The 4 letter code is a character constant, so it’s not particularly different to passing a number, except that you can use characters to make it more obvious what it is, i.e., you could make the code ‘CKQT’ for ‘Click Quit’ or something like that.
The message passed to the constructor is the “invokation message”. In case of buttons, it is sent when the button is clicked. See the BControl documentation for information on this.
Some other controls have more messages, for example BSlider sends the invokation message when you release the mouse button, but also has a separate modification message that it sends wneh the value changes as you drag the slider knob.
Finally, some controls also make use of the Value() to indicate their states. Checkboxes will have a value of 1 when checked, and 0 when unchecked. This is added as the "be:value" field in the invokation message when it is sent.
Finally, some controls also make use of the Value() to indicate their states. Checkboxes will have a value of 1 when checked, and 0 when unchecked. This is added as the “be:value” field in the invokation message when it is sent.[/quote]
I understand the basic principle on messaging, i did start programming in 95 as a “profesional”(Clipper, MsAccess, vb, VB.net, C#, ect,ect)
Somehow it still seems a bit odd, how about say mousemove on a button? how do you invoke that
By default, a BButton will only send BMessage on activation (mouse click, keyboard, etc). If you want to react to further events, such as mouse move, or customize the buttons’e behaviour, you have to override one of its hook functions. The Interface Kit classes provide plenty of hook functions to tap into, just look in the BeBook for e.g. BView (which almost all others inherit from), on the “Classes and Methods” pages there is usually a subsection “Hook Functions”.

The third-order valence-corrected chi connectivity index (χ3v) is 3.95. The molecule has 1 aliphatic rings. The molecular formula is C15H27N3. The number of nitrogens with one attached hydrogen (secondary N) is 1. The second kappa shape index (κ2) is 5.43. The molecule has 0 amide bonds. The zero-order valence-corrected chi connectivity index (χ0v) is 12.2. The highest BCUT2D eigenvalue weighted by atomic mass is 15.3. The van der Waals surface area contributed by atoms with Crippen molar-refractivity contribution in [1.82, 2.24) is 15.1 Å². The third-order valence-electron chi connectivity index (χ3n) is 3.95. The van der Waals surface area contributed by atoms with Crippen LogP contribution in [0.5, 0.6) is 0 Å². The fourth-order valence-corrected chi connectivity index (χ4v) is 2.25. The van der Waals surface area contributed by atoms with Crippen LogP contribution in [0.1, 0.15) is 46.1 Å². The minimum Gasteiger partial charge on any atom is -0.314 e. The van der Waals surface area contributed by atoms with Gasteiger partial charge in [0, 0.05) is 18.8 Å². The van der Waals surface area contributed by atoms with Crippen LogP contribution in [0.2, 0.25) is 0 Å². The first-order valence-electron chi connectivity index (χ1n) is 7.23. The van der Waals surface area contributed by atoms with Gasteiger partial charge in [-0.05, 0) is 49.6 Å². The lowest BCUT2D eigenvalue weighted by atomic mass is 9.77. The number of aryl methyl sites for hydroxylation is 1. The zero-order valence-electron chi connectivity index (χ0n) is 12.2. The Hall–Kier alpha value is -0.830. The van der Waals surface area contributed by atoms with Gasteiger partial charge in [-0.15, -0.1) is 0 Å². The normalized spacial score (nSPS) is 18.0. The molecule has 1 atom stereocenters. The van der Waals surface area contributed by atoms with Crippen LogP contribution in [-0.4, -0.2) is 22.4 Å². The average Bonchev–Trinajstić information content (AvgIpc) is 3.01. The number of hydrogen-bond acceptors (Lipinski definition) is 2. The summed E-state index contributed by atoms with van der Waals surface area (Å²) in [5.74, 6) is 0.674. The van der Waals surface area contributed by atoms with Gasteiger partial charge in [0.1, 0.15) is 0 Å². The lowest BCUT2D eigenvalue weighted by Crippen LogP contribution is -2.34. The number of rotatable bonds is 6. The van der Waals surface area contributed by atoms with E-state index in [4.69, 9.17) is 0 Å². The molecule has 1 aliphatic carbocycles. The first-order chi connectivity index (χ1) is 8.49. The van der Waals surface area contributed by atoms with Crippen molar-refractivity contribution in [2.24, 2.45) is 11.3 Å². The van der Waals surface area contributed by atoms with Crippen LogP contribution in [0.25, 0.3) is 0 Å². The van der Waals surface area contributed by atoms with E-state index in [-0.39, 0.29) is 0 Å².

Hooks are virtual methods which you override in your own class and Haiku will call them whenever the event happens. So, to make use of the hooks, you create a new class which inherits from the class you want to use. For example, if you want to act on mouse movement over a BButton, you’d create your own class MySpecialButton which inherits from BButton and then you implement the method MouseMoved() in it. It will then be called when the mouse moves over the button. If you like, you can trigger a BMessage send in your hook implementation, or just do whatever you want to do directly (sending a message on every mouse move might be a bit overkill).